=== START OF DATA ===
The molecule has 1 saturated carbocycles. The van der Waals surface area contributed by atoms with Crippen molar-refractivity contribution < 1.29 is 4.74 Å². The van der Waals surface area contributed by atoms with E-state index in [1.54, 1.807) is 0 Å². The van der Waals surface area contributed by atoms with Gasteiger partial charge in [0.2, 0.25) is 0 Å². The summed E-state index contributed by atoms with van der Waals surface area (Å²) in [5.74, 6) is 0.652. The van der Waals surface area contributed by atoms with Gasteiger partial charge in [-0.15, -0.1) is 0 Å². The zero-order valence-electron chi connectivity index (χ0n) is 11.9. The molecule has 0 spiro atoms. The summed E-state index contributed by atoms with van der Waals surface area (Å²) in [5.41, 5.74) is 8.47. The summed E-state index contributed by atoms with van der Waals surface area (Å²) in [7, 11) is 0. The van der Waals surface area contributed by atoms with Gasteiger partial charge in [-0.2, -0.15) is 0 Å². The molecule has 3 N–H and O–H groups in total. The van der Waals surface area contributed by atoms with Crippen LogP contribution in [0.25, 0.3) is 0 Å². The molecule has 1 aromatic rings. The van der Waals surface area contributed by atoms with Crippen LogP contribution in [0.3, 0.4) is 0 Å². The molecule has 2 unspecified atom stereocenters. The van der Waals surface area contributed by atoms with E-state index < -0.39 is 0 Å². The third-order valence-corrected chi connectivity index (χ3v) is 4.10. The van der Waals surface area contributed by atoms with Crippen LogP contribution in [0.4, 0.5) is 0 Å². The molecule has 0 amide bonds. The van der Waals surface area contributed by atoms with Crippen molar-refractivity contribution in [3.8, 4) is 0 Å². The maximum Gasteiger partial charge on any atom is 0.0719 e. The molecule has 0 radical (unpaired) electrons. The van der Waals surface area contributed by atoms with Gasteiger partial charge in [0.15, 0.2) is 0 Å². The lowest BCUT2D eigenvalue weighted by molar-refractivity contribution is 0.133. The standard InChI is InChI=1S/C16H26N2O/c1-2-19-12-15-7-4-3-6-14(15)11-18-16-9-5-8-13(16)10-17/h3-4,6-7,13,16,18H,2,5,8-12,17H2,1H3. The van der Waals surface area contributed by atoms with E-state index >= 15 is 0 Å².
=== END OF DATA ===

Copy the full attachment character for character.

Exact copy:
The molecule has 1 saturated carbocycles. The van der Waals surface area contributed by atoms with Crippen molar-refractivity contribution < 1.29 is 4.74 Å². The van der Waals surface area contributed by atoms with E-state index in [1.54, 1.807) is 0 Å². The van der Waals surface area contributed by atoms with Gasteiger partial charge in [0.2, 0.25) is 0 Å². The summed E-state index contributed by atoms with van der Waals surface area (Å²) in [5.74, 6) is 0.652. The van der Waals surface area contributed by atoms with Gasteiger partial charge in [-0.15, -0.1) is 0 Å². The zero-order valence-electron chi connectivity index (χ0n) is 11.9. The molecule has 0 spiro atoms. The summed E-state index contributed by atoms with van der Waals surface area (Å²) in [5.41, 5.74) is 8.47. The summed E-state index contributed by atoms with van der Waals surface area (Å²) in [7, 11) is 0. The van der Waals surface area contributed by atoms with Gasteiger partial charge in [-0.2, -0.15) is 0 Å². The molecule has 3 N–H and O–H groups in total. The van der Waals surface area contributed by atoms with Crippen LogP contribution in [0.25, 0.3) is 0 Å². The molecule has 1 aromatic rings. The van der Waals surface area contributed by atoms with Crippen LogP contribution in [0.3, 0.4) is 0 Å². The molecule has 2 unspecified atom stereocenters. The van der Waals surface area contributed by atoms with E-state index < -0.39 is 0 Å². The third-order valence-corrected chi connectivity index (χ3v) is 4.10. The van der Waals surface area contributed by atoms with Crippen LogP contribution in [0.4, 0.5) is 0 Å². The molecule has 0 amide bonds. The van der Waals surface area contributed by atoms with Crippen molar-refractivity contribution in [3.8, 4) is 0 Å². The maximum Gasteiger partial charge on any atom is 0.0719 e. The molecule has 0 radical (unpaired) electrons. The van der Waals surface area contributed by atoms with Gasteiger partial charge in [0.15, 0.2) is 0 Å². The lowest BCUT2D eigenvalue weighted by molar-refractivity contribution is 0.133. The standard InChI is InChI=1S/C16H26N2O/c1-2-19-12-15-7-4-3-6-14(15)11-18-16-9-5-8-13(16)10-17/h3-4,6-7,13,16,18H,2,5,8-12,17H2,1H3. The van der Waals surface area contributed by atoms with E-state index >= 15 is 0 Å².